It doesn’t happen a lot but it’s happened enough that I posted a PSA in Twitter that I wasn’t him and if you were following me for my views on Kashmir, you’d be sorely disappointed.

When You Need A Burning Platform

Change doesn’t tend to come easily to most of us.

For the most part, we don’t typically choose to change. More often, change - or at the very least, the need for it - is thrust upon us due to some exterior event, shift or development. When profits are severely impacted, when a competitor introduces a revolutionary new product or when an external environmental shift occurs, shifting the steady state we’ve become so comfortable with.

It Matters More When No One's Looking

It’s easy to be nice (or virtuous or kind or thoughtful) when the eyes of the world - or even a single person, for that matter - are on you. It’s much harder, and frankly, far more telling and meaningful when they’re not.

This is true in all walks of life, but especially so in the business world, where we allow ourselves to use the “capitalist filter” to make decisions that, if we were to step back and assess them in a broader social or moral sense, we likely would have acted otherwise. (Putting aside why people are so completely comfortable divorcing moral or fairness considerations from economic ones. That’s a conversation for another time.)

When AOL Tanked (Or Paying Attention To The Right Metrics)

Sometime between late Spring and early Fall, 1996, AOL’s stock fell from a high of $70 all the way down to $24.

These were the early days of the internet. The space was booming: startups were popping up everywhere, investors’ ears were perking up, and the big, established players were taking notice and/or beginning to get involved.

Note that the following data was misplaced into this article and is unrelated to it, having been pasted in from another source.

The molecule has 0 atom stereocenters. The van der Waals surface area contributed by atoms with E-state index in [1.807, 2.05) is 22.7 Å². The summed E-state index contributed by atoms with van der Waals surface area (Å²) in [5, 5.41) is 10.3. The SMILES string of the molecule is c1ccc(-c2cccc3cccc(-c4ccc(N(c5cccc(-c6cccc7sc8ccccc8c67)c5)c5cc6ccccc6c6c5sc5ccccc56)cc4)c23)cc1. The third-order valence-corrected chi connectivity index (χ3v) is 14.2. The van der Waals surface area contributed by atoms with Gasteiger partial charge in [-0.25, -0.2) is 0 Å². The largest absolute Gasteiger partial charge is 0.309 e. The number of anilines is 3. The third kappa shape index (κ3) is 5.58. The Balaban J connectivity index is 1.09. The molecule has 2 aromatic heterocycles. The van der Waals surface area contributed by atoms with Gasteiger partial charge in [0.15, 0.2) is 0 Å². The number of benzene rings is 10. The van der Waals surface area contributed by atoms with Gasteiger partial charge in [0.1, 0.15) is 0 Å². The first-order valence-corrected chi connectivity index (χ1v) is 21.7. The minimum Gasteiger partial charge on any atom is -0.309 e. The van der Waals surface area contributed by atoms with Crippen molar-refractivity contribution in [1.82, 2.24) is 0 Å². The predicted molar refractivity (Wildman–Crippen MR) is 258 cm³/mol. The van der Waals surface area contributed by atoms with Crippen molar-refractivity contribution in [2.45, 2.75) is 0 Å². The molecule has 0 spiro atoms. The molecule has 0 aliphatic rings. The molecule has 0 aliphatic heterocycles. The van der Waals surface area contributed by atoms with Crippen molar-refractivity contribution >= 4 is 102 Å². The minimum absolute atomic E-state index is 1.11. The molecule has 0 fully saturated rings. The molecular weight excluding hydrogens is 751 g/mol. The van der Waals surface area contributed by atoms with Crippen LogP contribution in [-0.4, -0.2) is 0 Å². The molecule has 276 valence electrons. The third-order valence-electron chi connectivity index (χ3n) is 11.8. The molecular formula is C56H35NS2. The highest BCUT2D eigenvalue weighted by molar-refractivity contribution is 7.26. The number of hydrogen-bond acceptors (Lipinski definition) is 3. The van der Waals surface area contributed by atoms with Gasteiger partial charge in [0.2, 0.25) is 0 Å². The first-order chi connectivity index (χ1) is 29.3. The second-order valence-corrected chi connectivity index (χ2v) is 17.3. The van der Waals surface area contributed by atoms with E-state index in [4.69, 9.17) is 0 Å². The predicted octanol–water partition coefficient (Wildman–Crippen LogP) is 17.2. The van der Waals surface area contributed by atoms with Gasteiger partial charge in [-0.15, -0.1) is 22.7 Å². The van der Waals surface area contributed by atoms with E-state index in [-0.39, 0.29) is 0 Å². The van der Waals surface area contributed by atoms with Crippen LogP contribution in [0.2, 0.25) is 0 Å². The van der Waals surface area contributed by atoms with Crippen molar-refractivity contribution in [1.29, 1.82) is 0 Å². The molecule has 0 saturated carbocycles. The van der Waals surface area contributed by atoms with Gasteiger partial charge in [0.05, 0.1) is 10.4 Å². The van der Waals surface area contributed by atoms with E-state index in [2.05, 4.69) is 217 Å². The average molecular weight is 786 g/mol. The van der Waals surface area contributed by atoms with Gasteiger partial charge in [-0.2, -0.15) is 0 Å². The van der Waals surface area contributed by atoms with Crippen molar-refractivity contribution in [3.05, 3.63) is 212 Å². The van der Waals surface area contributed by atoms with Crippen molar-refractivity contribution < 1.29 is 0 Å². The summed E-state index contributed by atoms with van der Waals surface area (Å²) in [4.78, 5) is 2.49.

The Thing About Politics...

…Is that there really isn’t any such thing.

In popularity contests of any significance (where a sizable population is asked for its endorsement of an individual or a subject or an action), the landslide win is not a common occurrence. More prevalent (in my admittedly unscientific assessment) is the close race, where the margin of victory is in single digit percentage points.

No One Likes Surprises

When it comes to the work we do, no one likes surprises.

It doesn’t matter which part of the organization you sit in - client management, operations, marketing or elsewhere - one of the fundamental tenets of corporate performance is predictability. We want to know what’s happening, why and, if necessary, what we need to do about it.

The Flight Safety Video With 10.5 Million YouTube Views

One of the staples of modern air travel is the flight safety video. It’s an aviation regulation that’s designed to ensure everyone is appropriately briefed on flight safety procedures in the event of an emergency.

If you’ve ever taken a flight, you’ve sat through one. And if, like me, you fly a lot, you’ve not only sat through them, you’ve likely tuned out during the briefing.

To Inspire or To Intimidate?

Think of the most exciting job you’ve done, the best initiative you’ve been part of, the most rewarding experience you’ve had. What was the underlying basis of that experience, the focus of the leadership in that situation? Were you excited? Were you focused on moving towards something? Were you inspired?

"Turn Them Off and See Who Complains..."

How many newsletters do you get in your inbox every day? How many emails do you get with an update on some issue or department or project? How many notifications do you get on your phone with the latest piece of “must-have” information?

Now, how many of them do you actually read?

The Point Is Productive Struggle

We crave clear cut answers. We love How-To’s. We keep looking for the ultimate 10 Step Process.

Why? Because we’re always on the hunt for clarity, predictability and, more to the point, security. It’s a natural human desire.

The problem, though, is that when we’re creating (a team, a piece of output, a business), that’s not often possible or realistic.

The Path To Success Isn't a Straight Line

We tend to romanticize the path to success. We maintain this perception that getting there was a straight-forward path. Particularly when we see others achieve it. This view that these folks took step 1, then step 2, and so on and so forth, until they achieved what they set out to do. That it was a clean path. That things just happened for them.

The truth is…